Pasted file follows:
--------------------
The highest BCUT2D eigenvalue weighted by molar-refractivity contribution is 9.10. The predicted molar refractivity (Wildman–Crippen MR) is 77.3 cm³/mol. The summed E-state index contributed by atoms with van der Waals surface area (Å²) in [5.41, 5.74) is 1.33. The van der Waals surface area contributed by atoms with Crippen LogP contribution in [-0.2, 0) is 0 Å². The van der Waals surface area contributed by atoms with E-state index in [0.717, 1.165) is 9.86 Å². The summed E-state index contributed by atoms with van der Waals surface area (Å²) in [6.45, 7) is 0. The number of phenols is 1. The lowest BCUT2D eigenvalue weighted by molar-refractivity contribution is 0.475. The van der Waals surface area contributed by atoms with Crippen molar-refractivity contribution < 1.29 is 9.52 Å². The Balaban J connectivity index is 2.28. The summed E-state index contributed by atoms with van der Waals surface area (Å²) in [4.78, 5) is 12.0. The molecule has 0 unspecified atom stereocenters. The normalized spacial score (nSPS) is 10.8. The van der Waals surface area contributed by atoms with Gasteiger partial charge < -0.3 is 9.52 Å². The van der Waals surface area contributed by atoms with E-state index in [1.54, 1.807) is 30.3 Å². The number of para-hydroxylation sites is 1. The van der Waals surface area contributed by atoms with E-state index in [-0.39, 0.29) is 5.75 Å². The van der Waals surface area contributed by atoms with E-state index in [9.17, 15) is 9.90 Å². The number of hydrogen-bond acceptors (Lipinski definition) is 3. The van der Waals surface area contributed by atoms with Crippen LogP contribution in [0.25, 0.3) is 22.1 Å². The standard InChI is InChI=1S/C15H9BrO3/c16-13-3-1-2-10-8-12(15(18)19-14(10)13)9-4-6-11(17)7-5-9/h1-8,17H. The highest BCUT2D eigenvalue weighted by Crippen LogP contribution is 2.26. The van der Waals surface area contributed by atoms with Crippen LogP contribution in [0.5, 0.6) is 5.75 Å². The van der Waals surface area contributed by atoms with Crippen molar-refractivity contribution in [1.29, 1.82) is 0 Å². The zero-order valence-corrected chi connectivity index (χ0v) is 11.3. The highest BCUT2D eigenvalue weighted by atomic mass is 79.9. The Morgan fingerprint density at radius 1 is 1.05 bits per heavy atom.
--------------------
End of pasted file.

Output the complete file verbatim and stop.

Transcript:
The highest BCUT2D eigenvalue weighted by molar-refractivity contribution is 9.10. The predicted molar refractivity (Wildman–Crippen MR) is 77.3 cm³/mol. The summed E-state index contributed by atoms with van der Waals surface area (Å²) in [5.41, 5.74) is 1.33. The van der Waals surface area contributed by atoms with Crippen LogP contribution in [-0.2, 0) is 0 Å². The van der Waals surface area contributed by atoms with E-state index in [0.717, 1.165) is 9.86 Å². The summed E-state index contributed by atoms with van der Waals surface area (Å²) in [6.45, 7) is 0. The number of phenols is 1. The lowest BCUT2D eigenvalue weighted by molar-refractivity contribution is 0.475. The van der Waals surface area contributed by atoms with Crippen molar-refractivity contribution < 1.29 is 9.52 Å². The Balaban J connectivity index is 2.28. The summed E-state index contributed by atoms with van der Waals surface area (Å²) in [4.78, 5) is 12.0. The molecule has 0 unspecified atom stereocenters. The normalized spacial score (nSPS) is 10.8. The van der Waals surface area contributed by atoms with Gasteiger partial charge < -0.3 is 9.52 Å². The van der Waals surface area contributed by atoms with E-state index in [1.54, 1.807) is 30.3 Å². The number of para-hydroxylation sites is 1. The van der Waals surface area contributed by atoms with E-state index in [-0.39, 0.29) is 5.75 Å². The van der Waals surface area contributed by atoms with E-state index in [9.17, 15) is 9.90 Å². The number of hydrogen-bond acceptors (Lipinski definition) is 3. The van der Waals surface area contributed by atoms with Crippen LogP contribution in [0.25, 0.3) is 22.1 Å². The standard InChI is InChI=1S/C15H9BrO3/c16-13-3-1-2-10-8-12(15(18)19-14(10)13)9-4-6-11(17)7-5-9/h1-8,17H. The highest BCUT2D eigenvalue weighted by Crippen LogP contribution is 2.26. The van der Waals surface area contributed by atoms with Crippen LogP contribution in [0.5, 0.6) is 5.75 Å². The van der Waals surface area contributed by atoms with Crippen molar-refractivity contribution in [1.29, 1.82) is 0 Å². The zero-order valence-corrected chi connectivity index (χ0v) is 11.3. The highest BCUT2D eigenvalue weighted by atomic mass is 79.9. The Morgan fingerprint density at radius 1 is 1.05 bits per heavy atom.